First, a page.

Obama, Biden imagined as crime fighters
Book aims to appeal to liberals missing ex-leaders
In the year and a half since Barack Obama left office, dozens of books have been written about his administration, including memoirs by his official photographer, stenographer, speechwriter, communications director, foreign policy advisers and director of national intelligence, not to mention the Obamas’ own forthcoming memoirs.
But only one book includes a scene where Obama bursts into a motorcycle gang clubhouse in Delaware, casually toting a sawed-off shotgun, to rescue Joe Biden from a mob of angry, heavily armed bikers.
“Looks like you all know who my pal is,” Biden tells his antagonists with satisfaction.
“He’s the guy who killed bin Laden,” one of the stunned bikers says.
The unlikely scenario sprung from the twisted mind of Andrew Shaffer, author of Hope Never Dies, a new mystery novel starring the 44th president and his vice president as a pair of crime-busting
amateur sleuths. It’s the first in a planned crime series, with Obama playing a cerebral, detached, analytical Holmes to Biden’s bumbling, impulsive Watson.
The novel, out this week, is a roughly 300-page work of political fanfiction, an escapist fantasy that will likely appeal to liberals pining for the previous administration, longing for the Obama-Biden team to emerge from political retirement as action heroes. But it’s also at times a surprisingly earnest story about estranged friends who are reunited under strange circumstances.
“It’s not a parody of action movies or thrillers, and it’s not a satire of their politics. It’s just a mystery novel starring these two well-known characters, who just happen to be in the public domain,” said Shaffer, who has written cheeky satires like The Day of the Donald: Trump Trumps America.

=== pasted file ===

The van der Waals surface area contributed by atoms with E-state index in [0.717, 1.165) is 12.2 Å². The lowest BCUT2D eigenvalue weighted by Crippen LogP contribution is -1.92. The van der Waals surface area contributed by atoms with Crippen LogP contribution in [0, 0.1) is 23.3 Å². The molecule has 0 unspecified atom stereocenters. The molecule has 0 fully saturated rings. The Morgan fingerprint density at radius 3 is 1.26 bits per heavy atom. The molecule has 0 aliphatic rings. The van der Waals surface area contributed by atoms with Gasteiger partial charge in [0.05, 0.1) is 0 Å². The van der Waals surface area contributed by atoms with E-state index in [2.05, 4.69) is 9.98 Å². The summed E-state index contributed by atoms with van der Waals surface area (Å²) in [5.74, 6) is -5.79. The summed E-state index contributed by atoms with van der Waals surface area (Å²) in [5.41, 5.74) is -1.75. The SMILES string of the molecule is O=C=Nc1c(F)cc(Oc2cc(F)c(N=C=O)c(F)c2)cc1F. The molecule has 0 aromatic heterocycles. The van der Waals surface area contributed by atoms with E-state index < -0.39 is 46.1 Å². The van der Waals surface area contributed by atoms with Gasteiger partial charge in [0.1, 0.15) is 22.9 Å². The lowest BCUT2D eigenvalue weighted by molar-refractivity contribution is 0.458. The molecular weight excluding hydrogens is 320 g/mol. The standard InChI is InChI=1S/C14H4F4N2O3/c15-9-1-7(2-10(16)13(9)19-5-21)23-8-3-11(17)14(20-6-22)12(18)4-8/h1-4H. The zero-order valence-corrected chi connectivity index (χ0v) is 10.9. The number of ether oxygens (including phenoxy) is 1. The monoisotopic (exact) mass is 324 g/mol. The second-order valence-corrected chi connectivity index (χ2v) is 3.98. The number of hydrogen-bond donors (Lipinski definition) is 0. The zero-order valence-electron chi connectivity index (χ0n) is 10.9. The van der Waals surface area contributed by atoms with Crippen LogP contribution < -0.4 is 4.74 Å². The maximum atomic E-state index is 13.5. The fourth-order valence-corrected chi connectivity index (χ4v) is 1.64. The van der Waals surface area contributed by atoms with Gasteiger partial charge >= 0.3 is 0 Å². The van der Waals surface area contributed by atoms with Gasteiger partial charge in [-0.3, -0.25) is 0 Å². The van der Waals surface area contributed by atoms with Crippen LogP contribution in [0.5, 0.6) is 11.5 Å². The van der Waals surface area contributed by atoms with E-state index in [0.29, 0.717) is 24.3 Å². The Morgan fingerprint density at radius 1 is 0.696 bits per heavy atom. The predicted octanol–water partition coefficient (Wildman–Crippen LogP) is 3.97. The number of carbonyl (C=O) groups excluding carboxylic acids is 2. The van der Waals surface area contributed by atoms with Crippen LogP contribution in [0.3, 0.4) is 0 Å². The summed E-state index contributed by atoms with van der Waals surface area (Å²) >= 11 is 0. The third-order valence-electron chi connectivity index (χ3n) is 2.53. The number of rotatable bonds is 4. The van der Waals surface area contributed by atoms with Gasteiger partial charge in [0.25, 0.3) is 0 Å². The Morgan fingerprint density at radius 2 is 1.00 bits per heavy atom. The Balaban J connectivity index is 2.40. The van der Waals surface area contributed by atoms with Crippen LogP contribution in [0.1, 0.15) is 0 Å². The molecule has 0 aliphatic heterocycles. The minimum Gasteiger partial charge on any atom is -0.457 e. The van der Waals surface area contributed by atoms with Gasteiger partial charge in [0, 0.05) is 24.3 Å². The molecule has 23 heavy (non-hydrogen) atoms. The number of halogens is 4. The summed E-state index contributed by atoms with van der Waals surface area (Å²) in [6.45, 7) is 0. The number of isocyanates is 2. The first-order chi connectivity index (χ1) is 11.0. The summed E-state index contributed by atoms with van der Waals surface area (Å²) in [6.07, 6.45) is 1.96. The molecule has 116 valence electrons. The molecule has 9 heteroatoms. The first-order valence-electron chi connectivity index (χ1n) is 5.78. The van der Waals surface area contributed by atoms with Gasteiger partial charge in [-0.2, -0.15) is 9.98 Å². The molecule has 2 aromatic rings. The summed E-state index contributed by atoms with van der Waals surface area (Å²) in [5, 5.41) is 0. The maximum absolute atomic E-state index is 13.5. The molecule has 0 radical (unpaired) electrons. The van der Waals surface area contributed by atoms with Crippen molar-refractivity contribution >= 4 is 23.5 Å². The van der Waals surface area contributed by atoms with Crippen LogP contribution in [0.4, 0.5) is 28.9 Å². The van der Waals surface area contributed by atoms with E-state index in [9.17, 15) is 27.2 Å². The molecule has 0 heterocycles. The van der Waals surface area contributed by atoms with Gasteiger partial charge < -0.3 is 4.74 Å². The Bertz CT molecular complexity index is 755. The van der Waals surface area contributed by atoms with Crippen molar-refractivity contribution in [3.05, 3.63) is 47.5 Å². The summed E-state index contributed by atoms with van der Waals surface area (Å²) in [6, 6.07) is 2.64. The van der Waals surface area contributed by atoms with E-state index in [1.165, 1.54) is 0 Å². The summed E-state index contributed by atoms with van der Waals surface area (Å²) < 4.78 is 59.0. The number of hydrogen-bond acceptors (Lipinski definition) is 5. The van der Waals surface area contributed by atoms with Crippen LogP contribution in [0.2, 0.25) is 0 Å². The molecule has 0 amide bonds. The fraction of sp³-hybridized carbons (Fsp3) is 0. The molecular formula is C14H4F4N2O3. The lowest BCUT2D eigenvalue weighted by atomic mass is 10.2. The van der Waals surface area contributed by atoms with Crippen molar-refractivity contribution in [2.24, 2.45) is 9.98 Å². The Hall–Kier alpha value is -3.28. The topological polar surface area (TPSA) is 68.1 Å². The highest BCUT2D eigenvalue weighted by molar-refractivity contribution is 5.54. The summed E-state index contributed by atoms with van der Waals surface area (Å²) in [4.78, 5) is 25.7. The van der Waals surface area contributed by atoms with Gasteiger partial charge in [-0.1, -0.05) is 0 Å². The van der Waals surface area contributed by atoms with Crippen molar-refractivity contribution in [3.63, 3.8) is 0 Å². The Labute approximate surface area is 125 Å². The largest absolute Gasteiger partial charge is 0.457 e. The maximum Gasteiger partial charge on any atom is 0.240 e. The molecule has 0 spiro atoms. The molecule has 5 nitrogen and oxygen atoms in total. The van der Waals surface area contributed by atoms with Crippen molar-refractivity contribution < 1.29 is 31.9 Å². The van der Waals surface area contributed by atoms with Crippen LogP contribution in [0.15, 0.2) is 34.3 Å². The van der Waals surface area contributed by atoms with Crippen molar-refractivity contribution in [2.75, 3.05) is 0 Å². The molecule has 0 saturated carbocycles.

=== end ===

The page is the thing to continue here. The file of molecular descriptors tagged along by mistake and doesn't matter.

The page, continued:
It’s turning out to be a big summer for mysteries written by, or starring, former Democratic presidents. The President Is Missing, a political thriller former President Bill Clinton wrote with James Patterson, which features a fictional president confronting a cyberterrorism plot. Now, in Hope Never Dies, a fictional version of an actual former president confronts another pressing national problem, the opioid crisis.
The novel opens with Biden staring at his computer, stewing over paparazzi images of Obama parasailing off the coast of Cape Town. Like a jealous ex, he’s furious that Obama has cast him aside to pursue flashy leisure activities with his new celebrity best friends — BASE jumping with Bradley Cooper, kitesurfing in the British Virgin Islands with Richard Branson, kayaking with Justin Trudeau. “Eight years,” he mutters to his German shepherd, Champ, “And not even a gosh darned postcard.”
When Biden goes to investigate a flickering light he sees outside, he finds Obama lurking in the shadows, smoking a cigarette. Obama has come with grim news: Biden’s favorite Amtrak conductor, Finn Donnelly, was found dead on the train tracks outside of Wilmington station, with a bag of heroin in his pocket. They decide to crack the case themselves.
Shaffer said the opening scene came to him in the weeks after Obama left office, when cable news anchors and late-night hosts broadcast images of Obama on what looked like an endless global vacation. “I was like, you know who would be mad about this? Joe Biden. He’s not out there windsurfing with Obama. Someone else is,” he said. “It felt like he was auditioning for a new best friend. There has to be a misunderstanding for a buddy comedy to work.”
‘It’s not a parody of action movies or thrillers,’ Hope Never Dies author Andrew Shaffer says.